Many times I am asked by out-of-state applicants how to get a job? Here are some tips that might help.
•Complete the online application and apply for posted jobs on the school's website. Send a cover letter and a resume (email or hard copy) to the principal.
•Do your homework on the school district and the location of the school district. Principals and recruiters will know that you are serious about moving if you have done research and aren't asking questions like, "Where are you located?" or general questions about their school district.
•Come out to visit in the spring which is when most jobs are advertised. Also, look for jobs fairs to attend. Let schools with posted jobs know that you will be in town.
•Try to make more than one visit. The more that you come out the more chances you have of meeting with someone. If you have friends or family in the area, try to do an extended stay.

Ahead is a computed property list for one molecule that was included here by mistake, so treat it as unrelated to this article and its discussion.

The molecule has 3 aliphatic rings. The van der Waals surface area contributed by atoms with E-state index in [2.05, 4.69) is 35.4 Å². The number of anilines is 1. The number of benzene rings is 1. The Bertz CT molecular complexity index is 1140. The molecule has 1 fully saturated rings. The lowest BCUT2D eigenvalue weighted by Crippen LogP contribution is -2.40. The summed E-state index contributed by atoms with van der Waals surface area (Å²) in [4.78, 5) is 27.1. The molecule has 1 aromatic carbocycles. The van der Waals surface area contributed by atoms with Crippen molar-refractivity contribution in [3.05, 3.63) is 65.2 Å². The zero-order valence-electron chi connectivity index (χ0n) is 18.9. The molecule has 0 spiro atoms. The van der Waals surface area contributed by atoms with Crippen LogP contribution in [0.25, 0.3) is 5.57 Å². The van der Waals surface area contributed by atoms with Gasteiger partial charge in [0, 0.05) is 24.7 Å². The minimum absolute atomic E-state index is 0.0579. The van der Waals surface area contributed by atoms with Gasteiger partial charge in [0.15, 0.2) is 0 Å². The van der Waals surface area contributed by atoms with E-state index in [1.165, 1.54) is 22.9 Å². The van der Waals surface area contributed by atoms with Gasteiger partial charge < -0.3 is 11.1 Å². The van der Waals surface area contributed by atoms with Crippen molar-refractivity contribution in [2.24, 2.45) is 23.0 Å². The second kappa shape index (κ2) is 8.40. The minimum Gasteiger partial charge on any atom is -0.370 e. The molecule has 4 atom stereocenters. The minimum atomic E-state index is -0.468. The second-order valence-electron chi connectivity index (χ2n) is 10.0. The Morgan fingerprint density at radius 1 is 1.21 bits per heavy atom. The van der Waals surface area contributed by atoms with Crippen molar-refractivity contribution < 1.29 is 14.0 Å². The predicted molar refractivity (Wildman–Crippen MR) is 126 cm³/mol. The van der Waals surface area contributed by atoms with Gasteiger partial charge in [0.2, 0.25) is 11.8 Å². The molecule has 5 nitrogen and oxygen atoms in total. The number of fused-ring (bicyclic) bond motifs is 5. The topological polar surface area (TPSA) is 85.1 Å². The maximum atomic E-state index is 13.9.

•When you visit, bring along your resume and drop them off at schools. Some people will tell you not to do this, but as a former principal, I recommend it. If someone took the time to drop a resume off, I looked at it! Please note that you probably won't be able to meet with the principal and make sure that you are nice to the office staff. (You wouldn't believe how many people wanted a job that weren't nice to my secretaries.)
•Move! It is scary to come to a new place without a job, but honestly you increase your chances if you are in town. There is no bias in regards to out-of-state candidates; it's just that in-state candidates can come to interviews on short notice and there are no issues around relocation, start date, etc. Many times the candidates that move here start out as substitutes. Through subbing, someone can recognize how good they are and maybe they can fill in on a short term leave.
Director of HR, Cherry Creek School District